Why cancer?

Cancer is a genetic disease, caused by certain changes in the way that genes control cell function, such as how they grow and divide. As a result, the advancement in genetic sequencing, powered by programs such as The Cancer Genome Atlas and the 100,000 Genomes Project, has led to a greater understanding of the genes that have direct implications in the causes of cancer.

The potential for CRISPR gene editing to offer a therapeutic option to patients is clear, based on its mechanism, but there are already gene editing therapeutics on the market. The difference with CRISPR technology, states the US National Institutes of Health, is that it is ‘easy to use’ and ‘completely customisable’. What this means is that it can edit virtually any segment of DNA, whilst being more precise and cheaper than existing editing tools.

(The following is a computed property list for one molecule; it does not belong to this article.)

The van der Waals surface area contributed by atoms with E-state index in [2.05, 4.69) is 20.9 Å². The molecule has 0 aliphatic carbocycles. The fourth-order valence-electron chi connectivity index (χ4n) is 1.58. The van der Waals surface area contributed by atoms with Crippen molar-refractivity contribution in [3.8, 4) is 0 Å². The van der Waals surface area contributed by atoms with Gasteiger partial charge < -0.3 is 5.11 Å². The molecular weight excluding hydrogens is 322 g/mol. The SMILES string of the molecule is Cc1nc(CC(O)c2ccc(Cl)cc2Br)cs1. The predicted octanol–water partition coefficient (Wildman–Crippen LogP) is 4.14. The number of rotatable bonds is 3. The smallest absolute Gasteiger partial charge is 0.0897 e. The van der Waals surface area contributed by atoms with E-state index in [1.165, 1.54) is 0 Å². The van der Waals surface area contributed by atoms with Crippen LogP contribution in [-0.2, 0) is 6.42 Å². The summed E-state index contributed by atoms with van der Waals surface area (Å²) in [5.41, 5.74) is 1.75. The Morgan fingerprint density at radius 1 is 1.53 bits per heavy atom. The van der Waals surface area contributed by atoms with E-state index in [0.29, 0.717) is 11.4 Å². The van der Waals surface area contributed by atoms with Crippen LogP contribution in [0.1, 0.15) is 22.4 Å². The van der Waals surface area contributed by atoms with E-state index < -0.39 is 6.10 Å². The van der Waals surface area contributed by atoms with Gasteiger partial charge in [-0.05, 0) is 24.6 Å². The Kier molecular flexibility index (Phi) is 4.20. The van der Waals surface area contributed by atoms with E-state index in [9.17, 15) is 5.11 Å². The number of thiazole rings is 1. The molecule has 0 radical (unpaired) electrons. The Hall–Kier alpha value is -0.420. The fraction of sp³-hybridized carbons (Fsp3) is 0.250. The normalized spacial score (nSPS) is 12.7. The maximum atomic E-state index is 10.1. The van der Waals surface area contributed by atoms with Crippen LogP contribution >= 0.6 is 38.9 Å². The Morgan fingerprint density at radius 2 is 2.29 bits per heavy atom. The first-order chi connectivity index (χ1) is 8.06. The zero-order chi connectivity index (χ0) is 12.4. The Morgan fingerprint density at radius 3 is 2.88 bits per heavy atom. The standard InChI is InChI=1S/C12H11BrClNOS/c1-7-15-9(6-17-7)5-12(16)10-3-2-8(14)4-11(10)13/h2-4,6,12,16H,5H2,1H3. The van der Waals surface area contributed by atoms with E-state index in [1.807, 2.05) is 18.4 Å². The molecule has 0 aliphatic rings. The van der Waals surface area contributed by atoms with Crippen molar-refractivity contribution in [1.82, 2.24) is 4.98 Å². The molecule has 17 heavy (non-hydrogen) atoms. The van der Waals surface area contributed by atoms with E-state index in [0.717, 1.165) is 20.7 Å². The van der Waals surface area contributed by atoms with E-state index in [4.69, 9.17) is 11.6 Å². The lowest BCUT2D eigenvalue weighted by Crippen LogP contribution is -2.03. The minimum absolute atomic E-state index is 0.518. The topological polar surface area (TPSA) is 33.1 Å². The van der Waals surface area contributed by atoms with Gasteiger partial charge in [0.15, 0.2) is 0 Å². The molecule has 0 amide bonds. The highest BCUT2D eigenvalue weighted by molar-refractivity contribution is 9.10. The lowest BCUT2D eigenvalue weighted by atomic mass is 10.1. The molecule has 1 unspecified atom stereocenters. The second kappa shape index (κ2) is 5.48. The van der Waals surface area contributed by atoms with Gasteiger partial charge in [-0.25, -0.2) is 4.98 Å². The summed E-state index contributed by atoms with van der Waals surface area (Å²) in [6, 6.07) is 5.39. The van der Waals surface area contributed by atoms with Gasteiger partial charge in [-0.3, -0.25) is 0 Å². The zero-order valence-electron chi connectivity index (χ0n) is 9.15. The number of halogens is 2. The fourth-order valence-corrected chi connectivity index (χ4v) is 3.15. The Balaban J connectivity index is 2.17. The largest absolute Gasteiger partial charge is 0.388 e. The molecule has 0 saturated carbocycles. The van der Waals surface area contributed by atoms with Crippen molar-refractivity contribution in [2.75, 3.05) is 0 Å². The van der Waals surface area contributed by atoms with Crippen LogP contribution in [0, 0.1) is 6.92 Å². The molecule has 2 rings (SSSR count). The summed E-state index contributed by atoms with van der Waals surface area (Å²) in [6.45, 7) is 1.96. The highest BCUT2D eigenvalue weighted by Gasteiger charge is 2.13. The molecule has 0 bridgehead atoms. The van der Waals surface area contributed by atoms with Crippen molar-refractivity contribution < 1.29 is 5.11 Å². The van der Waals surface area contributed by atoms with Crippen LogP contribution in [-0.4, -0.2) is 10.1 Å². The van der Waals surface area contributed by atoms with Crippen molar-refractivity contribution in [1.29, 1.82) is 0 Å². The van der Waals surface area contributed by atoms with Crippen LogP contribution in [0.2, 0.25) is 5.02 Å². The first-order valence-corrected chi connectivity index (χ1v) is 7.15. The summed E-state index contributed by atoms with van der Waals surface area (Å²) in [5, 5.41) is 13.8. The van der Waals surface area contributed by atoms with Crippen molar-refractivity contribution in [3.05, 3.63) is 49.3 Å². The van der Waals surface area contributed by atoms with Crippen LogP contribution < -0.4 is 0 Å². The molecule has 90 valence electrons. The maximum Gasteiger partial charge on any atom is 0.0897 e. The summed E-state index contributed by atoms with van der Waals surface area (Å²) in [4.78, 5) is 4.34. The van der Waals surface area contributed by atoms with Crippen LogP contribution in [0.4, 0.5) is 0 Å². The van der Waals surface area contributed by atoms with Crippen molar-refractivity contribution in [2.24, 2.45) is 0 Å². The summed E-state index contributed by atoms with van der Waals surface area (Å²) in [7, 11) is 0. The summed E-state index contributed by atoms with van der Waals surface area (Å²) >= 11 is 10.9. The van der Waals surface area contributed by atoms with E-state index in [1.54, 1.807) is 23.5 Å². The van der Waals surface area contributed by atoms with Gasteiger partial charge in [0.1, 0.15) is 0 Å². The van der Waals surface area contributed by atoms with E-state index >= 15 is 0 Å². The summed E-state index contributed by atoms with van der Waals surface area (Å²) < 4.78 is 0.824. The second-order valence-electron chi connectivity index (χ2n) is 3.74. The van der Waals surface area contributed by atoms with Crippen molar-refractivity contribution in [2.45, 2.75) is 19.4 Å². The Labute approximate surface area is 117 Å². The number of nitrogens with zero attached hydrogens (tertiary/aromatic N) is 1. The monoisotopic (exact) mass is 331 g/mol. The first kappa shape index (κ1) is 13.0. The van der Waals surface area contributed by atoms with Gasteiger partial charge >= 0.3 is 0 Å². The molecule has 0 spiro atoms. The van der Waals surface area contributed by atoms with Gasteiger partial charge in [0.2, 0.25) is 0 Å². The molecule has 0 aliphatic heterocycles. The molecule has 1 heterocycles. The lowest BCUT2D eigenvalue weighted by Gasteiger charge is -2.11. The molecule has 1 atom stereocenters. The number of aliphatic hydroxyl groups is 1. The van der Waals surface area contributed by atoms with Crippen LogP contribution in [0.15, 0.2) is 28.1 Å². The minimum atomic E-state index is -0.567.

Once developed, potential therapies for cancer also hold some crucial advantages over existing treatments. CRISPR-made therapies can be created to provide a targeted treatment, such as by editing the patient’s own immune cells to better identify and kill cancer cells. This would go some way to removing the damage that chemotherapy can do to healthy cells

The pipeline

The targeted approach made possible with CRISPR means that researchers are now looking at taking existing treatments that use gene-editing, particularly a treatment modality such as CAR-T, and utilising the technology to make the process more effective or easier to produce. Currently, CAR-T treatments use cells taken from the patient’s own body before editing them and infusing them as a treatment. However, with CRISPR, there is the potential to produce ‘off-the-shelf’ CAR-T cells, which provide the same therapeutic effect but can be provided from a healthy donor. This approach would greatly simplify the manufacturing process and also allow the treatments to be provided quickly to patients in need.